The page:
Some of the areas in Europe most under threat from hail are located in Switzerland. The danger is greatest in the foothills of the Alps from the canton of Bern into eastern Switzerland. On average, inhabitants here have to contend with damage caused by hailstones 1 cm in diameter once a year. Further danger zones are the western Bernese Oberland, southern Ticino, the Lake Geneva region and the central and eastern Jura Mountains.
In order to extend the Zurich natural hazards radar (http://www.zurich.ch/naturalhazards), Zurich Insurance Company Ltd has appointed the company Meteotest AG to create a hailstorm map for Switzerland with the latest data.
The Zurich Natural Hazard Radar was developed for Switzerland in collaboration with the engineers and geologists at GEOTEST AG, and draws upon the hazard and risk advisory maps of the Cantons and maps of the Federal Office for the Environment (FOEN).
Interpretation of the hailstorm risk
With a spatial resolution of 1 km x 1 km, the interpretation of the hailstorm risk for Switzerland makes statements on the maximum hailstone size for a recurrence period of 50 years. For the respective hazard zones, hailstones of the specified size can be expected at least once every 50 years at any building location.
Data base and methodology
Data records from the period 1999 to 2018 were evaluated for the analysis and interpretation of the hailstorm risk. The following three records were used for this purpose:
The cloud height can be derived from the radar images with vertical sections and the maximum hailstone size can be deduced from the zero degree level (record 1). Record 2 comprises 20 years of radar images with which hailstone sizes were estimated on the basis of the precipitation intensity of 100 mm/h (55 dBZ). Record 3 contains 500 documented soil observations of hailstone size, location and time since 2011. This source provides important information for the calibration of hailstone sizes derived from records 1 and 2.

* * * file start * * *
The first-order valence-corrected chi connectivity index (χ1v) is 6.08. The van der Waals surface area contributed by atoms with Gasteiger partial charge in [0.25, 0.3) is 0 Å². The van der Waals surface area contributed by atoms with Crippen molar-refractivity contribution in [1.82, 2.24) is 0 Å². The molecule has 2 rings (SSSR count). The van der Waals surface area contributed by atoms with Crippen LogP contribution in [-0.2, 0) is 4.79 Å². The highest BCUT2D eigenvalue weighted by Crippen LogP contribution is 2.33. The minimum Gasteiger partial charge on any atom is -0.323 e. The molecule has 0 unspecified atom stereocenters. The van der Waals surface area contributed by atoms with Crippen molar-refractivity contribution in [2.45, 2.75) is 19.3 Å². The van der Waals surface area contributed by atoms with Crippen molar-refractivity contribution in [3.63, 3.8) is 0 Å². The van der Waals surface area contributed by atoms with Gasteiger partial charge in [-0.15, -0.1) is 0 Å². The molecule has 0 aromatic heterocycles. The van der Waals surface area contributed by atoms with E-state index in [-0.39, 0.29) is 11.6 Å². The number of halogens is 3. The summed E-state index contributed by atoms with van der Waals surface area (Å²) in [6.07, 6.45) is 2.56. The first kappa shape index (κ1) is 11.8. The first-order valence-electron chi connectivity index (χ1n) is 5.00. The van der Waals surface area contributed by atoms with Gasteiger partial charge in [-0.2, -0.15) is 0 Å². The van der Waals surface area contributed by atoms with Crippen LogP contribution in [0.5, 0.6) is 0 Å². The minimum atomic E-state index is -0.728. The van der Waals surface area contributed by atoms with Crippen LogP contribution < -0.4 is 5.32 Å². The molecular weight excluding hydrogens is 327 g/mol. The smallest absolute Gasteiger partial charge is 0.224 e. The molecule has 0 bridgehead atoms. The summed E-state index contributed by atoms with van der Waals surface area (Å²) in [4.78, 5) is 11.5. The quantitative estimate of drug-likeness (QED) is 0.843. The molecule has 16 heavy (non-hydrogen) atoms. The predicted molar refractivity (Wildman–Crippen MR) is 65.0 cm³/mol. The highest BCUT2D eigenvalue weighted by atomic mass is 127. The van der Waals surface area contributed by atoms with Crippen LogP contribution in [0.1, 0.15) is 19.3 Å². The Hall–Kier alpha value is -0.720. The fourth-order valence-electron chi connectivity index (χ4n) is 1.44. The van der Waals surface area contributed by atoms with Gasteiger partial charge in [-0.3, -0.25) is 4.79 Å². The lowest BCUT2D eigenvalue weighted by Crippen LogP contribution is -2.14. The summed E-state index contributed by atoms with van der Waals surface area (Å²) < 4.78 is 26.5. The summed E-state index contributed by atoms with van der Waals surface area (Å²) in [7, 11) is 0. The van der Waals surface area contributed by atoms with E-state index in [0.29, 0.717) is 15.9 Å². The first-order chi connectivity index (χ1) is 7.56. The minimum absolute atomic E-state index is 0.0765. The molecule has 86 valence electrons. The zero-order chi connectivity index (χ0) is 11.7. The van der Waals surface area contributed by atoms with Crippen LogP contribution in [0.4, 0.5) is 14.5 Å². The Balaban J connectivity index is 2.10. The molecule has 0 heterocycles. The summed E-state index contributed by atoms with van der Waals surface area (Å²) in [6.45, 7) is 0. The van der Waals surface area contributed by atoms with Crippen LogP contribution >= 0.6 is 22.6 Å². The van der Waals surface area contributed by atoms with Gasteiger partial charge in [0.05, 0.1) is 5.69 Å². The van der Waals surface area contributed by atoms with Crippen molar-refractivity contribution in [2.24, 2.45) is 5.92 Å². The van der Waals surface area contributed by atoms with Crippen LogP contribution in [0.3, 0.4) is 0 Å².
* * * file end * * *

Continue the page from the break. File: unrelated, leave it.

During a hailstorm event, the largest hailstone sizes only account for a small proportion within the low percentage range. As a result of this, it cannot be assumed that the largest hailstone size is always found and reported during an observation. Nevertheless, a correlation between observation and radar image information of the cloud height was able to be derived for calculating the maximum hailstone sizes.
The spatial distribution of the maximum hailstone size as well as the range of values are clearly comparable with the results of Nisi (2016), which means the present interpretation of the hailstorm risk for Switzerland can be classified as realistic.
The project produced five analyses with the frequencies for different hailstone sizes from 0 to 5 cm (number of days per km2 and year with the corresponding hailstone size). The interpretation of the hailstorm risk for Switzerland was compiled from this for the recurrence period of 50 years, as the logic is comparable with the hazard maps for other natural hazards.
© Meteotest AG, Fabrikstrasse 14, 3012 Bern, 2018
 Nisi, Luca et al., 2016: Spatial and temporal distribution of hailstorms in the Alpine region: a long-term, high resolution, radar-based analysis, Quarterly Journal of the Royal Meteorological Society